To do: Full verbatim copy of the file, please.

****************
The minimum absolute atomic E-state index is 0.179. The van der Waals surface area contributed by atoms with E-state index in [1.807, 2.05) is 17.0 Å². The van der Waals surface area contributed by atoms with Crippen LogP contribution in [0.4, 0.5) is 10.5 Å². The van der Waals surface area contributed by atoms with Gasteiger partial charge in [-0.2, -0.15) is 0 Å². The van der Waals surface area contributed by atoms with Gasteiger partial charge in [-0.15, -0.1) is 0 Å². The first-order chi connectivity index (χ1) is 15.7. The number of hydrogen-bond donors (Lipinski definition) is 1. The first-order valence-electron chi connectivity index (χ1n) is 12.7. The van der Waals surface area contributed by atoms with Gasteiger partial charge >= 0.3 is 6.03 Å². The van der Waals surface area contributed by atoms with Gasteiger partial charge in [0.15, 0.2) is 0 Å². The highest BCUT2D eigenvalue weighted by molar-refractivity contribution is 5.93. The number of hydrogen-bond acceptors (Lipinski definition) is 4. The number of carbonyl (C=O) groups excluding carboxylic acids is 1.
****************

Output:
The minimum absolute atomic E-state index is 0.179. The van der Waals surface area contributed by atoms with E-state index in [1.807, 2.05) is 17.0 Å². The van der Waals surface area contributed by atoms with Crippen LogP contribution in [0.4, 0.5) is 10.5 Å². The van der Waals surface area contributed by atoms with Gasteiger partial charge in [-0.2, -0.15) is 0 Å². The van der Waals surface area contributed by atoms with Gasteiger partial charge in [-0.15, -0.1) is 0 Å². The first-order chi connectivity index (χ1) is 15.7. The number of hydrogen-bond donors (Lipinski definition) is 1. The first-order valence-electron chi connectivity index (χ1n) is 12.7. The van der Waals surface area contributed by atoms with Gasteiger partial charge >= 0.3 is 6.03 Å². The van der Waals surface area contributed by atoms with Gasteiger partial charge in [0.15, 0.2) is 0 Å². The highest BCUT2D eigenvalue weighted by molar-refractivity contribution is 5.93. The number of hydrogen-bond acceptors (Lipinski definition) is 4. The number of carbonyl (C=O) groups excluding carboxylic acids is 1.